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SWOT to make New Year Resolutions

Updated on June 19, 2013

Grumpy's NY Resolutions

Grumpy's SWOT Analysis
Grumpy's SWOT Analysis | Source

Help with New Year Resolutions

I was being lulled by the comfortable feeling of sitting next to a loved one on a warm, sunny morning at church.

“What resolutions have you made this new year? Have you decided to play your strengths and overcome your challenges?” asked the young migrant priest.

As my mind drifted in and out of consciousness, listening to the endless sermon, the idea struck me. It dawned on me that SWOT analysis in my management studies, could be a great help for choosing New Year Resolutions. Before I go on, I should quickly explain what SWOT stands for and that it is used in the workplace.

SWOT stands for strengths, weaknesses, opportunities and threats and this analysis technique was devised in the 1960s, by a management consultant called Albert Humphrey. As a management technique, the organisation looks at the internal environment in terms of its strengths and weaknesses and at the external environment for opportunities and threats.

I realise that we can use SWOT Analysis in our personal lives and especially for making New Year Resolutions and tracking our progress throughout the year. The idea is to examine closely your personal strengths and weaknesses. Do you have a quick intelligent mind, a curious nature, a kind and caring way with people? Those are strengths and can be cultivated for promoting your personal goals and ideals. Do you have a hot temper, poor communication skills or lack self-confidence? Those are areas you may like to work on since they are weaknesses and can be overcome with some work and perseverance. A new year is a good time to start on working through these challenges.

Since we live in communities on this earth, the external factors that provide opportunities and threats for us come through our interactions with other people. The opportunities would be the chances we are given or work at, and includes applying for a promotion or a better position. By the same token, we have threats that are likely to happen and these events may include the death of someone who has been sick for months, the breakdown of your old car which has not been serviced for ages and been clunking along. If you are prepared for these threats to eventuate then you are able to display strength when they happen.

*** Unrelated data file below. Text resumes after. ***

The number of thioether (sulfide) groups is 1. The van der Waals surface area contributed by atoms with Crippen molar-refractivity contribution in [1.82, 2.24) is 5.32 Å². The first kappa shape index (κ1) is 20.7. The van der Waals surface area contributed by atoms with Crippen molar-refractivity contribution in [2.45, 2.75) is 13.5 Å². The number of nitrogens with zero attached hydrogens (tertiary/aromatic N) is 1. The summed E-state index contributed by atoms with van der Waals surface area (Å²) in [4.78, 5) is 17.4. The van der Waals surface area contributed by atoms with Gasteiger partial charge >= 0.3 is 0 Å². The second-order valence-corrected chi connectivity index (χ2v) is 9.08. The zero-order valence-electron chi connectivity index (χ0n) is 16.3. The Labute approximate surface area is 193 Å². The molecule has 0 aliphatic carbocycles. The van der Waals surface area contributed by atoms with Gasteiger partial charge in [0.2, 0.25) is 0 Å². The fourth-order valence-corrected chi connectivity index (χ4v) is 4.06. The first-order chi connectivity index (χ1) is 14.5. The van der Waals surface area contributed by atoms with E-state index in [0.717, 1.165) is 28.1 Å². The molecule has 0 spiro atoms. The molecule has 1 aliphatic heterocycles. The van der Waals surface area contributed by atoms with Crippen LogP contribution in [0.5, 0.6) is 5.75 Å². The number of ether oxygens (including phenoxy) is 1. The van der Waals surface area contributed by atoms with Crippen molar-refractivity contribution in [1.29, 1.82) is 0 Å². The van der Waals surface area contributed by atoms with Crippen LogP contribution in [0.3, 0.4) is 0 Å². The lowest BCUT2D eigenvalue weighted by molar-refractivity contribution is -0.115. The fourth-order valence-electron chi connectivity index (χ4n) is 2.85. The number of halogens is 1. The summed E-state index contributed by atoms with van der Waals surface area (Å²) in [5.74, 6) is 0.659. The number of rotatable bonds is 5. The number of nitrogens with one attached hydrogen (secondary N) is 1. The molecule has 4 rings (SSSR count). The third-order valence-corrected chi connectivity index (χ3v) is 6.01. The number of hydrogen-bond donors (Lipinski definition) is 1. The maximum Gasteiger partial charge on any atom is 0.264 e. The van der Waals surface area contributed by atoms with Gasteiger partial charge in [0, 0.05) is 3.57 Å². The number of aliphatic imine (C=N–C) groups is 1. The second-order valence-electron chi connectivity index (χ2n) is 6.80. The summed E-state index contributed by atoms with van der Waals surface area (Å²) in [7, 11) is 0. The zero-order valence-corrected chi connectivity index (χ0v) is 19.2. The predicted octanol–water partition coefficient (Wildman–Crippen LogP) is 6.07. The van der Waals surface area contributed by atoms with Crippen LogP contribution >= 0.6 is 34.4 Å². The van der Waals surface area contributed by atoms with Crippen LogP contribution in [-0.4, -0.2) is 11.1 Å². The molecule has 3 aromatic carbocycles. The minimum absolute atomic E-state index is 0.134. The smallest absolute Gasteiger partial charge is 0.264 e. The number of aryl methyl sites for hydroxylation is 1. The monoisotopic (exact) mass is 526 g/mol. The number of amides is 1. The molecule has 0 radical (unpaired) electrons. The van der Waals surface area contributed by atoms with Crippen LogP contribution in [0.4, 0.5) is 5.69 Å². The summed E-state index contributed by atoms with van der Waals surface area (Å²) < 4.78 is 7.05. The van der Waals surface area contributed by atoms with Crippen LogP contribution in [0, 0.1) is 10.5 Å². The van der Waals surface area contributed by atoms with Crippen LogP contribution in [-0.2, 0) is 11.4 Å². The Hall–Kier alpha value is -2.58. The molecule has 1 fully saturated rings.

Using the SWOT techniques is a great way to make New Year resolutions. Let’s say that Grumpy the Dwarf wanted work out some New Year Resolutions for the year 1812, in the pictorial representation (on right) of his SWOT Analysis. After some quick but sometimes heated discussions with Doc, Grumpy has listed three of his Strengths, Weaknesses, Opportunities and Threats.

During the year Grumpy would check this SWOT doc (excuse the pun) to keep him on track. At the end of the year, Grumpy would make a short analysis of his achievements and challenges that happened in the year. Grumpy would then look at the strengths he used and how he resolved his weaknesses. With the help of Doc and his other dwarf friends, he could work the how well he used his strengths in eradicating threats or dangers and keeping his gang safe. He could also celebrate his successes in grabbing opportunities especially in helping his beloved Snow White.

By now you probably get the idea of how to use the SWOT Analysis to help you work out and cruise on with your resolutions. If like me, you are an analyser, you’ll probably come up with many items to enter into each of the four categories. To keep it simple and easier to manage, I would recommend three items for each category and to get a good friend to help you take a closer look at yourself in terms of your Strengths and Weaknesses. You will be the best person to work out your Opportunities and Threats/Challenges that you can reasonably foresee. Be warned that some opportunities may crop up from the blue and please snatch them with willing arms. Likewise, some threats may drop your way unexpectedly; just be strong and face those trials with courage.

When you have mastered this technique for self-improvement, you would have learned a good management technique and have seen some positive results in your lives. There will be no excuse not to succeed in managing your New Year resolutions.


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    • Kairulina profile imageAUTHOR


      5 years ago from Canberra

      Thanks for your positive comment.

    • DreamerMeg profile image


      5 years ago from Northern Ireland

      SWOT analysis is a good technique to use in work. I had not thought of using it for a personal assessment. Great idea!


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